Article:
auditors entering the industry.

As a new practice it will be difficult to meet this benchmark. For example, if you are

planning on growing your firm, you would take on a new referral source even if it will

represent more than 20% of your current workload because you plan on growing beyond the point where there is an independence issue. However, if it takes 3 to 5 years to achieve that growth and you need to incur costs for an appropriate reviewer over that time then it may be not commercially viable to take on that work. It is unlikely that the perfect sized referral accounting firm will come along and fit neatly into the required benchmarks. This will not make for a vibrant and healthy SMSF audit market, it will lean towards the larger audit firms controlling the market.

It would ease tensions on auditors if we are able to monitor percentages and eliminate

threats we deem appropriate without the burden of complying to a strict 20% level.

Another consideration is that many audit firms are not exclusively audit practices. They

offer other accounting and advisory services. Where the audit division is only a small part of the practice the level of fee dependence on the audit work is less. Although you may only have 2 or 3 accounting referrals the loss of audit fees may not be very significant to the practice. This would reduce independence issues so why should these firms have to further abide by the 20% benchmark.?

A blanket 20% figure also fails to consider the unique structure and potential diversity of

fees for accountants which renders the 20% limit pointless as a standalone statistic.

For example, some principals/auditors separate their accounting and audit practices. The audit firm can be small in comparison to the accounting firm. Under this 20% limit it could appear that the auditor is unable to be independent because the company relies on the audit fees from a particular client. In reality, the accounting fees in the other company far outweigh the audit fees and render that particular audit client miniscule overall when we are combining the fee value of both practices.

Lastly why does it matter which accountant recommends the audit services? Auditors are engaged by the Trustees of the fund not by a referring accountant. The Trustee has the ultimate choice. What is the mischief done if 90% of our audits are referred by a single accountant?. As long as there is no reciprocal arrangement then what is the issue? New independence requirement were introduced to address the situation where the same firm does the accounting and then audits its own work. Surely this has been satisfactorily dealt with by the current independence requirements and no further restrictions should be necessary.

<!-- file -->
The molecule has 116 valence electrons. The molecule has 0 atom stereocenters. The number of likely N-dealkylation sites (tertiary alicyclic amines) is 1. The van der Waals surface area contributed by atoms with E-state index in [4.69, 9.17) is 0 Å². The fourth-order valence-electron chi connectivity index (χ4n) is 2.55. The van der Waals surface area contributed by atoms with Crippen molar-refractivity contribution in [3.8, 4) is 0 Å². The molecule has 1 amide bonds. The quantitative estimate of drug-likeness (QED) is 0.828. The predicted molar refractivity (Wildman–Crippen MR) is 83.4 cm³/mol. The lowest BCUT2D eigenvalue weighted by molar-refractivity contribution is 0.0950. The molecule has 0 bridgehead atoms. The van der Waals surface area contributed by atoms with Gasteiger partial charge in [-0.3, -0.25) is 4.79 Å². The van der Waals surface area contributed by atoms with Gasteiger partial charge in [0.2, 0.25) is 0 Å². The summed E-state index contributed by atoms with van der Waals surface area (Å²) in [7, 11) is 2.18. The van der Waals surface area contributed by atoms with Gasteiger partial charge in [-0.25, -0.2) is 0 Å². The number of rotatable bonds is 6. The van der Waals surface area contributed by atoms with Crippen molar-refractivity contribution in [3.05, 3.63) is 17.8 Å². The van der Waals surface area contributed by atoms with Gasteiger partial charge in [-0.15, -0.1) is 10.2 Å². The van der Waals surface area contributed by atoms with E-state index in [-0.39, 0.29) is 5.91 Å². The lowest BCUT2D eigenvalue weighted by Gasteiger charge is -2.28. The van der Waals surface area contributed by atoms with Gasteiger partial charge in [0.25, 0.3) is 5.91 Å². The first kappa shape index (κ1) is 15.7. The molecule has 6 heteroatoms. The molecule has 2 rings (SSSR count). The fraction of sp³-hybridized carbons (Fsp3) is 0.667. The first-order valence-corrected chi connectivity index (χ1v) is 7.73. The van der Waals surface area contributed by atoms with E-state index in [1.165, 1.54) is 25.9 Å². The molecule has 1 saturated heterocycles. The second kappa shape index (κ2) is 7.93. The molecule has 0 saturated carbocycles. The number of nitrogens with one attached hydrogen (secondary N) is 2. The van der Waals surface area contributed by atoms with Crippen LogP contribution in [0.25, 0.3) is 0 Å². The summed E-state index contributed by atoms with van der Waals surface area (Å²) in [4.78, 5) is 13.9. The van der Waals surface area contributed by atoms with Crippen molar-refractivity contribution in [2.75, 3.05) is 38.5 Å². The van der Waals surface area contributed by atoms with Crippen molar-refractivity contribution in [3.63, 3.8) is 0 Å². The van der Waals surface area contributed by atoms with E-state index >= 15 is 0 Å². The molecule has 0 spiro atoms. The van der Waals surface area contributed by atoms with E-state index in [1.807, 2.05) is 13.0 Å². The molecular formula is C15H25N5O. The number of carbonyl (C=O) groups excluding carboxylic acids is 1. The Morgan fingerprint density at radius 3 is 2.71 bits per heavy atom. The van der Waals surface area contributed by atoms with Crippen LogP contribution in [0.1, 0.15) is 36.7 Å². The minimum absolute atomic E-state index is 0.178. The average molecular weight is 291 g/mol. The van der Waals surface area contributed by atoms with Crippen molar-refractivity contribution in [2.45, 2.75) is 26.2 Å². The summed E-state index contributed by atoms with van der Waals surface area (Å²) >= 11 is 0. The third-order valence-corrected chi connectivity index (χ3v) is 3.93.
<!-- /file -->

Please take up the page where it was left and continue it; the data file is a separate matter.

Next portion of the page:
2) Given the circumstances created by COVID19 and that many SMSF auditors are

restricted or in lockdown the timeframe for submissions is unacceptable.

The updated independence guide was released in May 2020, just as Covid was impacting Australia. Even now, large percentages of Australia are in lockdown or working with restrictions. This has impacted auditors’ ability to appropriately market themselves and target new work sources. The only two options available to SMSF audit firms who don’t currently meet the independence targets are to have an appropriate reviewer or increase their client base. Covid19 has made it difficult to increase client base with most professional development occurring online and networking events being scarce. It would be beneficial to allow the industry more time, in a post-Covid environment, to work towards the independence goal required by the new standard before imposing more restrictions.

In addition, the accounting and audit industry in general is under pressure with additional workload due to Covid19 relief measures and staff working remotely. We feel the accounting and audit industry has not had enough time to adequately respond to this proposal. We request that further time is allowed for this to occur.